This recipe will explain how to make home the most basic 100% Biga pizza dough. This Biga Pizza Dough recipe is ideal for any pizza enthusiast wishing to create flavorful, fluffy crusts.
Not only that, you can make this authentic Neapolitan Biga dough pizza at home with an electric oven. Learning how to make Biga is like learning a new art; your hands are the best tools you can use.
Keep reading to make the 100% Biga Pizza Dough at your home.
What is Biga dough?
Biga is a type of yeast starter or preferment made with flour, water, and yeast, but no salt. It is a hard preferment because it only absorbs 50–60% of the water it comes in contact with. Poolish is to the French what biga is to the Italians.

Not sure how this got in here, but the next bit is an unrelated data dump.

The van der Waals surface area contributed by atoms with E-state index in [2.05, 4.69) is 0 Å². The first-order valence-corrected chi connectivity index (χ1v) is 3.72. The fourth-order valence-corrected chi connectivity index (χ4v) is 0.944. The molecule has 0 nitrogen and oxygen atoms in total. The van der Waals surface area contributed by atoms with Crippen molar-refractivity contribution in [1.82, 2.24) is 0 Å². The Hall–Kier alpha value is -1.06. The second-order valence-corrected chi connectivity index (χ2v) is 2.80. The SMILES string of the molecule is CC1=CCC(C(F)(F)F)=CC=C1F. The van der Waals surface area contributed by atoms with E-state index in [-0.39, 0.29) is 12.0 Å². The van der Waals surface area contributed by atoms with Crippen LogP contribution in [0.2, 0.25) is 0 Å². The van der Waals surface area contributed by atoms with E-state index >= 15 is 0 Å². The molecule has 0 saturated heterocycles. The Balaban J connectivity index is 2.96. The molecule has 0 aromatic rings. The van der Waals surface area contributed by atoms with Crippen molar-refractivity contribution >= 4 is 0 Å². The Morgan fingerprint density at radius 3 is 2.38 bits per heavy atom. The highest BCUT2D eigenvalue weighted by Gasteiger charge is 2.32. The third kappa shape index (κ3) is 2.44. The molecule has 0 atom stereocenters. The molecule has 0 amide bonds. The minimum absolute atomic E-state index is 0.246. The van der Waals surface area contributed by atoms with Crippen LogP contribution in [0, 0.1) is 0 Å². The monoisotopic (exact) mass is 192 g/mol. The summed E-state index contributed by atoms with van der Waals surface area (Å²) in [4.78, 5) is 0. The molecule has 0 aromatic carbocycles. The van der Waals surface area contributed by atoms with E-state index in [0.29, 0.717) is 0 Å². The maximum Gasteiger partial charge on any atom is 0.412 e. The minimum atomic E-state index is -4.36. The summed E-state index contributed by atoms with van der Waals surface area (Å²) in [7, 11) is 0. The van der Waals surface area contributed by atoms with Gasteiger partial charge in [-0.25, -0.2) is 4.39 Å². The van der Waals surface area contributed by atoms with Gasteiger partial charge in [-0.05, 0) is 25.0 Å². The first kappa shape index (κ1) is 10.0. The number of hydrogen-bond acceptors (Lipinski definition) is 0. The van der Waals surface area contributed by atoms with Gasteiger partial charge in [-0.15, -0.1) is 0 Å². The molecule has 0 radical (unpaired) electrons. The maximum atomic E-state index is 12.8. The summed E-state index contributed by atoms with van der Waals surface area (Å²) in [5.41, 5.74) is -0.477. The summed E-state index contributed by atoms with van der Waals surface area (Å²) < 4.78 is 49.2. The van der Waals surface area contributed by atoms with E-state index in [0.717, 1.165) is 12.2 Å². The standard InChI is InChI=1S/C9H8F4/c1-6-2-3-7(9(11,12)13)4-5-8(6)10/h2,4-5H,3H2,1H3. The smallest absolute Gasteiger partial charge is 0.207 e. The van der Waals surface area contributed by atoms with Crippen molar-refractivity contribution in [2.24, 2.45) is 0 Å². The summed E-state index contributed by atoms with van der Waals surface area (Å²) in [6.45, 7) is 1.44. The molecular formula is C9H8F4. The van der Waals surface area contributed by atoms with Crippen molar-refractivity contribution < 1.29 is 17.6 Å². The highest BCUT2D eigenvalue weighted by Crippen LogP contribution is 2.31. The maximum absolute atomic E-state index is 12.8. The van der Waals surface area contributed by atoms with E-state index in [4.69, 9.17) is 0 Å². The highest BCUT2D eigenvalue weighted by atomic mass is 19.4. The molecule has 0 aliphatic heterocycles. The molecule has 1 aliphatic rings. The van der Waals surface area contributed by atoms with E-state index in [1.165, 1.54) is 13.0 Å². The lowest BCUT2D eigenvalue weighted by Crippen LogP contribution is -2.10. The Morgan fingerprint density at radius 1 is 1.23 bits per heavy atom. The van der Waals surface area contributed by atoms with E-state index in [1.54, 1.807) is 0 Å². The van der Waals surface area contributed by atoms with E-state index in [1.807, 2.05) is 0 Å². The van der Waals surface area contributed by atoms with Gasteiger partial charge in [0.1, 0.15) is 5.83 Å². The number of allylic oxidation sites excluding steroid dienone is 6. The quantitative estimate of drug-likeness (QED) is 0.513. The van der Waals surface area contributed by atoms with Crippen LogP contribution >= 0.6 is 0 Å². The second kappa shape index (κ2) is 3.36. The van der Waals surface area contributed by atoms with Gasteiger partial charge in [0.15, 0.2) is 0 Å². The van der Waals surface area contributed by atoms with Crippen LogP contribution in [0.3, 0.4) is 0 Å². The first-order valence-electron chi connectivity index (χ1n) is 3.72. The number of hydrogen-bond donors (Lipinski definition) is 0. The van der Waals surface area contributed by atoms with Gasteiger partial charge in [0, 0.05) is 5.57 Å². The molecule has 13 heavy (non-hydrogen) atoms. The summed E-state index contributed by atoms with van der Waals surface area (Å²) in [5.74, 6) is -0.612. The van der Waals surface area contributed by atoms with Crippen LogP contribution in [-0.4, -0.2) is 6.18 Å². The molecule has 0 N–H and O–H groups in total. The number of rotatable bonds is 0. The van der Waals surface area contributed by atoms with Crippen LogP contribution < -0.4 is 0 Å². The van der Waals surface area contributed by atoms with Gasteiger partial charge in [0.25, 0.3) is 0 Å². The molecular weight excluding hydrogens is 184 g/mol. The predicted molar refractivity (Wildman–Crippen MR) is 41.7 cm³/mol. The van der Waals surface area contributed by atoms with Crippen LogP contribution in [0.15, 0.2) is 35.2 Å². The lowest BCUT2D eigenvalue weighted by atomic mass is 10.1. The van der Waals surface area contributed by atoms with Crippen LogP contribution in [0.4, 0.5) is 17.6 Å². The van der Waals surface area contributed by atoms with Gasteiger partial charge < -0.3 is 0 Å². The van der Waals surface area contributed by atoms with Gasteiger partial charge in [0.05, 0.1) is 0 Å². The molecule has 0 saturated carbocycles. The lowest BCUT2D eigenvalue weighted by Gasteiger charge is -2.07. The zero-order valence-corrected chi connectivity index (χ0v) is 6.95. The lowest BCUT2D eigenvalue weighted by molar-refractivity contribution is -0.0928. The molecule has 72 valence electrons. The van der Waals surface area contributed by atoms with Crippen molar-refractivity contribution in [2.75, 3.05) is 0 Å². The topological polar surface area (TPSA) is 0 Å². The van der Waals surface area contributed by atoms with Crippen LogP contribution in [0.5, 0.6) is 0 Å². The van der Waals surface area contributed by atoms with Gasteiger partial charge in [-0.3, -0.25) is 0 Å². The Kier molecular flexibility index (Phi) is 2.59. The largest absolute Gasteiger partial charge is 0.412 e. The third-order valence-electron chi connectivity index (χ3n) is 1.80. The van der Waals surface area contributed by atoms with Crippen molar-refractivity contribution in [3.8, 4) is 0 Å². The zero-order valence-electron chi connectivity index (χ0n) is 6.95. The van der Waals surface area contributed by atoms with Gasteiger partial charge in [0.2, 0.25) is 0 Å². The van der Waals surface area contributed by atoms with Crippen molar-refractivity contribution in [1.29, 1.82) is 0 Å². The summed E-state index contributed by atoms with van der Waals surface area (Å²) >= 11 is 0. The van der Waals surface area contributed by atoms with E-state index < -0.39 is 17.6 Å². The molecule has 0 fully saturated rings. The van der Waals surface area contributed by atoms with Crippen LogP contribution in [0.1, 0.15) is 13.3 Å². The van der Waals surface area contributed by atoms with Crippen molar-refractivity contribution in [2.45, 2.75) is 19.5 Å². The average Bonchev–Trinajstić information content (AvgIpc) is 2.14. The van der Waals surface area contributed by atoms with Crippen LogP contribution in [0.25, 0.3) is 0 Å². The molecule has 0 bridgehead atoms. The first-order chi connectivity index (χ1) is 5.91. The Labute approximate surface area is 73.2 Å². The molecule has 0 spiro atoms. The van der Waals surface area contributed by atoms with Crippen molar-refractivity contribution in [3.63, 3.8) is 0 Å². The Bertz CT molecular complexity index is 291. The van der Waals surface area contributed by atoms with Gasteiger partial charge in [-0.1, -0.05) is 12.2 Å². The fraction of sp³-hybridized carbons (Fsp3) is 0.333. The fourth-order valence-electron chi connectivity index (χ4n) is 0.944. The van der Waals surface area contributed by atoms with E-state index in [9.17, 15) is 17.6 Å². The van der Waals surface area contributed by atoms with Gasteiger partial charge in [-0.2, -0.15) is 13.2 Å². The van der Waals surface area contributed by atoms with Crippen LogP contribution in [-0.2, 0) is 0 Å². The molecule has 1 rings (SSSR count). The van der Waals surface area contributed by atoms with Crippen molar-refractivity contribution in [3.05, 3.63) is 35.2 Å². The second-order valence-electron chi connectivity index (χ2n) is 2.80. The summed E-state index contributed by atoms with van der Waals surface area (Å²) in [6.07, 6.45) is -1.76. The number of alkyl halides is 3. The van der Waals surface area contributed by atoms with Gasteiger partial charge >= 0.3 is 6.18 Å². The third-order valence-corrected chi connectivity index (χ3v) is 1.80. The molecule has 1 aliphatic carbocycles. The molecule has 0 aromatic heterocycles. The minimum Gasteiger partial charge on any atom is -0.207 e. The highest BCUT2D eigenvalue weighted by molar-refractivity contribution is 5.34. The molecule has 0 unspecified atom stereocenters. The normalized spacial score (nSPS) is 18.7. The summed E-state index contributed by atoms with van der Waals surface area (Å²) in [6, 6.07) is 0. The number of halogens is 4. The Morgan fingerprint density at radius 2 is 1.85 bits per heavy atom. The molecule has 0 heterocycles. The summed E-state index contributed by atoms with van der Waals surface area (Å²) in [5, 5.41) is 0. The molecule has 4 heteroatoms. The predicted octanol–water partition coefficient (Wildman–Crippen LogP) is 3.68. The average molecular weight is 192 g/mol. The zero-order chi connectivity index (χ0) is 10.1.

Italian bakers invented this sort of condiment. Biga manufacturing techniques were established a few years after the baker’s yeast was discovered.
It offers strength to dough due to its rigid consistency (low hydration level), which is its original purpose. Biga bread has a rich flavor due to the extended fermenting period.
The long fermentation happens because the yeast’s mobility and metabolic activities are hampered or inhibited by a lack of accessible free water. Yeast also grows more slowly and eats some carbohydrates in the dough.
Biga is utilized for:
- Using fewer yeast to reduce final fermentation time
- Improving gluten functioning and dough strength
- Increasing the consistency of the dough
- Increasing scent and taste
- Bread storage life extension
Essential guide for perfect Biga pizza dough
Using Biga dough is the most pleasing way to dramatically improve your pizza. I’ll tell you everything you need to know about how to make Biga and what problems you might run into.
Don’t worry! Everything will make sense, and you’ll see that it’s not that hard.